The first couple of zones aren’t all that wild, except that there are some really neat things that can happen. There’s nothing revolutionary about procedurally generated maps, but ToME goes deeper: at the time the zone is generated, the game randomly chooses from a table of Big Changes. Sometimes the Trollmire is a nice relatively dry forest, with maybe a small water feature; other times it’s ankle-deep water. Sometimes the Old Forest is a hellish, blasted wasted because a meteor has burned most of it to the ground. I have to admit, I was blown away the first time I saw a zone look and act (the monster generators change too) completely different than what I’d been expecting.

Thanks to… some encounter or other that didn’t seem super-important at the time, I unlocked the Summoner class, the first of the Wilder classes. This is another signpost of how the game is doing its own thing: the summoner, and all Wilder classes, are nature-directed psions. One of the setting’s main stories is about how mages wrecked the world in the Spellblaze and got hunted to near-extinction thereafter. It’s a story we’ve heard before in Dragon Age and elsewhere, but it’s handled pretty well here: the enemies have more going on than just hating arcane magic. A small percentage of the loot is specifically empowered by anti-magic, which doesn’t seem all that special until you look at the adjectives in the item’s name that signify anti-magic. Slimy comes up a lot, as does cleansing. I don’t know about you, but my thesaurus thinks those are pretty close to antonyms. I haven’t really pursued that plotline to find out more – I haven’t played a character where I really wanted to side against the mages yet.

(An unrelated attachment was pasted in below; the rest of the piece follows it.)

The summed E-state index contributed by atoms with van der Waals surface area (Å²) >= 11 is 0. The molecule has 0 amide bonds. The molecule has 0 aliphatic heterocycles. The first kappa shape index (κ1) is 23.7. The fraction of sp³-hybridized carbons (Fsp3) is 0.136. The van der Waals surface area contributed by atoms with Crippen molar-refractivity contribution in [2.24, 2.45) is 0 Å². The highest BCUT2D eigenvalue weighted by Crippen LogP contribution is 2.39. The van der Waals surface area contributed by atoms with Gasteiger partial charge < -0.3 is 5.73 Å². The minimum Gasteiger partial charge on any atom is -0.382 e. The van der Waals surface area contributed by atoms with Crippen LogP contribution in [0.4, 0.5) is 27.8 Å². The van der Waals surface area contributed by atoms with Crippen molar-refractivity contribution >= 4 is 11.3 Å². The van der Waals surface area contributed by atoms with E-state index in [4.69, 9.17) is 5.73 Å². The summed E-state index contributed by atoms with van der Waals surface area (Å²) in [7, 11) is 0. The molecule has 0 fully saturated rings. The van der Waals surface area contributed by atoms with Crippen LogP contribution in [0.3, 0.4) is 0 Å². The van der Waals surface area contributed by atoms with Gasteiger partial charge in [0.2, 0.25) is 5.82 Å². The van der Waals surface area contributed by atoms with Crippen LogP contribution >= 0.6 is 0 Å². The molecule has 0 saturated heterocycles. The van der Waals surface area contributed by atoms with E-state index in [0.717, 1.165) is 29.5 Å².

The game communicates story with a large number of small lore dumps. Artifacts a grade (the highest grade, of course) of magic items, and every artifact gets a unique model and a small lore passage. There are also bookstores in several towns, and dungeons are littered with text props of varying sizes. The lore focuses on dropping proper names and strong relationships that it wants you to remember for later, though I haven’t yet seen anything where the lore would change a decision I might make. Well, other than siding with the mages over the anti-magic dudes based on the lore. A surprisingly small portion of the lore is silly or based on pop-culture references, though the fez that I found a couple of days ago was… unsubtle. There’s another thing that might or might not be a reference, but it’s awfully close to being this sword. It’s a little late for me to start giving people shit about slanted references to Dragaera, though. (For all I know, it was actually a reference to a totally different sword.)